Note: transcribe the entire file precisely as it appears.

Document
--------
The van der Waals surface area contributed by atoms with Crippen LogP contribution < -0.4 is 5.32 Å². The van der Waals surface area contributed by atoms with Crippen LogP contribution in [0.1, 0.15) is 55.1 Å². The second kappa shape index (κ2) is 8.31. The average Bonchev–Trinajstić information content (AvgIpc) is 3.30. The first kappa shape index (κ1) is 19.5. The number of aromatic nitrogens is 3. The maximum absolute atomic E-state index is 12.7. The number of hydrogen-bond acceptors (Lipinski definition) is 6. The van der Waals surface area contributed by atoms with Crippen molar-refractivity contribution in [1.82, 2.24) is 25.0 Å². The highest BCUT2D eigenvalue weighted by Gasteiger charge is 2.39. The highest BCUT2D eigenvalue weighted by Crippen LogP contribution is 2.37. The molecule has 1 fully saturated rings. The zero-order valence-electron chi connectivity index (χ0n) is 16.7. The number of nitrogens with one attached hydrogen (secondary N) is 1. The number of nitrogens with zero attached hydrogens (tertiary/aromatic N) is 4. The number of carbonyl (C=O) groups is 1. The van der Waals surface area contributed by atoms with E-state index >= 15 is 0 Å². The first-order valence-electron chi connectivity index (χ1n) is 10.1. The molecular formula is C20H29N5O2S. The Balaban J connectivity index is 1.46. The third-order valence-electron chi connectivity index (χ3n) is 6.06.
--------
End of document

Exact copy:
The van der Waals surface area contributed by atoms with Crippen LogP contribution < -0.4 is 5.32 Å². The van der Waals surface area contributed by atoms with Crippen LogP contribution in [0.1, 0.15) is 55.1 Å². The second kappa shape index (κ2) is 8.31. The average Bonchev–Trinajstić information content (AvgIpc) is 3.30. The first kappa shape index (κ1) is 19.5. The number of aromatic nitrogens is 3. The maximum absolute atomic E-state index is 12.7. The number of hydrogen-bond acceptors (Lipinski definition) is 6. The van der Waals surface area contributed by atoms with Crippen molar-refractivity contribution in [1.82, 2.24) is 25.0 Å². The highest BCUT2D eigenvalue weighted by Gasteiger charge is 2.39. The highest BCUT2D eigenvalue weighted by Crippen LogP contribution is 2.37. The molecule has 1 fully saturated rings. The zero-order valence-electron chi connectivity index (χ0n) is 16.7. The number of nitrogens with one attached hydrogen (secondary N) is 1. The number of nitrogens with zero attached hydrogens (tertiary/aromatic N) is 4. The number of carbonyl (C=O) groups is 1. The van der Waals surface area contributed by atoms with E-state index >= 15 is 0 Å². The first-order valence-electron chi connectivity index (χ1n) is 10.1. The molecular formula is C20H29N5O2S. The Balaban J connectivity index is 1.46. The third-order valence-electron chi connectivity index (χ3n) is 6.06.